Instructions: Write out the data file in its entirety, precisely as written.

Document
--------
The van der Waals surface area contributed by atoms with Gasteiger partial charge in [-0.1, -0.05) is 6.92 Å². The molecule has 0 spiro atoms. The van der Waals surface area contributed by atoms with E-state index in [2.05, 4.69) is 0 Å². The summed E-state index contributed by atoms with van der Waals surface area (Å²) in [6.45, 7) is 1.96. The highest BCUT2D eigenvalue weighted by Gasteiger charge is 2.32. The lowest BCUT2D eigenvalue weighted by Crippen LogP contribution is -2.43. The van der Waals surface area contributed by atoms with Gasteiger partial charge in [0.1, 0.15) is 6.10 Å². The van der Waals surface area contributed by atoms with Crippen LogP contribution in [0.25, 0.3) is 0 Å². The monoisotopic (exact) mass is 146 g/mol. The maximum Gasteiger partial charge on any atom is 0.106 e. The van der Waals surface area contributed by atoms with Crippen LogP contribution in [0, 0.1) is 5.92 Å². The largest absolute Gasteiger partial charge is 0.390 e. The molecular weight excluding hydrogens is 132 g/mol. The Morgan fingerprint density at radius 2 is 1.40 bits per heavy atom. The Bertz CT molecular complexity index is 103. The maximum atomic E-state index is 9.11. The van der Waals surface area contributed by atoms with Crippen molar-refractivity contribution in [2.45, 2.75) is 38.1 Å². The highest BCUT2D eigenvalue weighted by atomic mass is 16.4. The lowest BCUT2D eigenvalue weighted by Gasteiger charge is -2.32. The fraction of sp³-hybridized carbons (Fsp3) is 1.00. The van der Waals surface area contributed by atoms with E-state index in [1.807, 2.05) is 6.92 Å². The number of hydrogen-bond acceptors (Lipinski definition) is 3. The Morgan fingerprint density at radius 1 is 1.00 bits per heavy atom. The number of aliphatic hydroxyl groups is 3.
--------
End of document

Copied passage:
The van der Waals surface area contributed by atoms with Gasteiger partial charge in [-0.1, -0.05) is 6.92 Å². The molecule has 0 spiro atoms. The van der Waals surface area contributed by atoms with E-state index in [2.05, 4.69) is 0 Å². The summed E-state index contributed by atoms with van der Waals surface area (Å²) in [6.45, 7) is 1.96. The highest BCUT2D eigenvalue weighted by Gasteiger charge is 2.32. The lowest BCUT2D eigenvalue weighted by Crippen LogP contribution is -2.43. The van der Waals surface area contributed by atoms with Gasteiger partial charge in [0.1, 0.15) is 6.10 Å². The van der Waals surface area contributed by atoms with Crippen LogP contribution in [0.25, 0.3) is 0 Å². The monoisotopic (exact) mass is 146 g/mol. The maximum Gasteiger partial charge on any atom is 0.106 e. The van der Waals surface area contributed by atoms with Crippen LogP contribution in [0, 0.1) is 5.92 Å². The largest absolute Gasteiger partial charge is 0.390 e. The molecular weight excluding hydrogens is 132 g/mol. The Morgan fingerprint density at radius 2 is 1.40 bits per heavy atom. The Bertz CT molecular complexity index is 103. The maximum atomic E-state index is 9.11. The van der Waals surface area contributed by atoms with Crippen molar-refractivity contribution in [2.45, 2.75) is 38.1 Å². The highest BCUT2D eigenvalue weighted by atomic mass is 16.4. The lowest BCUT2D eigenvalue weighted by Gasteiger charge is -2.32. The fraction of sp³-hybridized carbons (Fsp3) is 1.00. The van der Waals surface area contributed by atoms with E-state index in [1.807, 2.05) is 6.92 Å². The number of hydrogen-bond acceptors (Lipinski definition) is 3. The Morgan fingerprint density at radius 1 is 1.00 bits per heavy atom. The number of aliphatic hydroxyl groups is 3.